I kept that thought at bay for 2 seasons while I learned my way around the mountain on a snowboard first and grew comfortable managing the feeling of impending doom while snowboarding down an ACTIVE VOLCANO.

Then an opportunity came up with Got To Get Out, a social adventure group I joined and began working with in 2018. I had been leading their Snow Club for 2 seasons at this point and felt comfortable helping others get excited to come to the snow with me. So when they presented the idea that I could 'host' a trip and climb to the summit this year with adventure group Adrift Tongariro, I couldn't say no!

I immediately messaged several friends and roped them into coming so I wouldn't have to suffer alone...and off we went!

We were guided by Stew Barclay, a master climber of Mt. Ruapehu and the ONLY person allowed by the local iwi and Department of Conservation to commercially lead trips to the summit for business.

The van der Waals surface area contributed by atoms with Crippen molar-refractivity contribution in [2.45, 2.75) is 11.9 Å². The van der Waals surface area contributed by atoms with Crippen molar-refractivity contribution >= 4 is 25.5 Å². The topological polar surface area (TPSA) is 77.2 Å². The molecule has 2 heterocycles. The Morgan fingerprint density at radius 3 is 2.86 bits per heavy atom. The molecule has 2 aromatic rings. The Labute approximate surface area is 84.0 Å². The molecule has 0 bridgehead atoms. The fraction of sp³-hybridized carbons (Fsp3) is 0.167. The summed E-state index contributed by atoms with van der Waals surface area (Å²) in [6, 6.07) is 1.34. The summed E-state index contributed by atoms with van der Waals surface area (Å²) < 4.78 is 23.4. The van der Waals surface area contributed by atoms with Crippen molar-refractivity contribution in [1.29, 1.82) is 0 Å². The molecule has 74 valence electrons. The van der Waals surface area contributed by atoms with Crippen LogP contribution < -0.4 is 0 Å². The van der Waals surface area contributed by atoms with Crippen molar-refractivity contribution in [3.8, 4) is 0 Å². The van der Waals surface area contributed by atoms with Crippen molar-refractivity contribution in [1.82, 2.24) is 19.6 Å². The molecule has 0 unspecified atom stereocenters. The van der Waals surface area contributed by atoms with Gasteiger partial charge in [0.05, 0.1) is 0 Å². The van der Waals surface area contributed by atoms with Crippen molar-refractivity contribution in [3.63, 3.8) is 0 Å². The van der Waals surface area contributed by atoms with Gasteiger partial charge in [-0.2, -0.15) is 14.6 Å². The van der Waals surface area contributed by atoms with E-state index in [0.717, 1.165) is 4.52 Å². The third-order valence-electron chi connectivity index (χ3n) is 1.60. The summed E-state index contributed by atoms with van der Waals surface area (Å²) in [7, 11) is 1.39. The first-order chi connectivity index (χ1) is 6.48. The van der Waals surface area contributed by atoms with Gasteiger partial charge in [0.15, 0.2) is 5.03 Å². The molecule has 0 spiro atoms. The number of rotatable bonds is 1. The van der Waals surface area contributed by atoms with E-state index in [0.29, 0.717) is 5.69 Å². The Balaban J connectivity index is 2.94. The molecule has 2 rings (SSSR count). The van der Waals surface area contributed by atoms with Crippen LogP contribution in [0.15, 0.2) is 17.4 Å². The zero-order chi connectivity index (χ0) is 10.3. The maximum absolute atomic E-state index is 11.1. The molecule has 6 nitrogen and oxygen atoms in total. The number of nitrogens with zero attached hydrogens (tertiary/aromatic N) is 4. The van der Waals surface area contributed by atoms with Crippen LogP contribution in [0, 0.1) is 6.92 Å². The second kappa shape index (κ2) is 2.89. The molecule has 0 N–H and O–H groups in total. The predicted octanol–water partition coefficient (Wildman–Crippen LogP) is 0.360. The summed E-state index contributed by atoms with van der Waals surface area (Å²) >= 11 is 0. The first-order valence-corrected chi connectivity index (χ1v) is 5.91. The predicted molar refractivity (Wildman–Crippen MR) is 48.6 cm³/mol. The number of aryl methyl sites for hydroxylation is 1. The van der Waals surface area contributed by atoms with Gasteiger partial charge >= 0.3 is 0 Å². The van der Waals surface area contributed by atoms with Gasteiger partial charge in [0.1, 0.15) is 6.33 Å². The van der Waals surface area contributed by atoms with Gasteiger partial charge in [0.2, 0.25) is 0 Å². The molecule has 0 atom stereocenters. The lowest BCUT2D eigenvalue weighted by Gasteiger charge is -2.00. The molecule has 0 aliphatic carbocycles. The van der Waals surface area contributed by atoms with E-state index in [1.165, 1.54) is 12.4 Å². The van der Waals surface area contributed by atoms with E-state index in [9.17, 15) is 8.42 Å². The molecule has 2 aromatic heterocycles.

He said that he climbs to the summit two, sometimes three, times per week.

Man what did I sign up for? I thought I was in good shape...but that good a shape? We were about to find out!

Our whole group (about 11 of us) got kitted out with climbing helmets, ice axes and crampons in the parking lot and we were all so excited. It was a novel experience. Some of us wearing 'Summit Series North Face looking like they've done this before....and others wearing snow pants (that was me!) or puffer jackets or any other casual gear that would immediately give you away as a newbie to more experienced climbers. I didn't care, I was ready to claim the beast!

We were told it would take about 4.5 hours to climb to the summit and about 2.5 hours to come down. To me, that sounded like most hikes I have done before, usually longer on the up and faster on the down. So we got started on the beautiful blue sky day and quickly had to delayer because the sun was so hot this early in the season.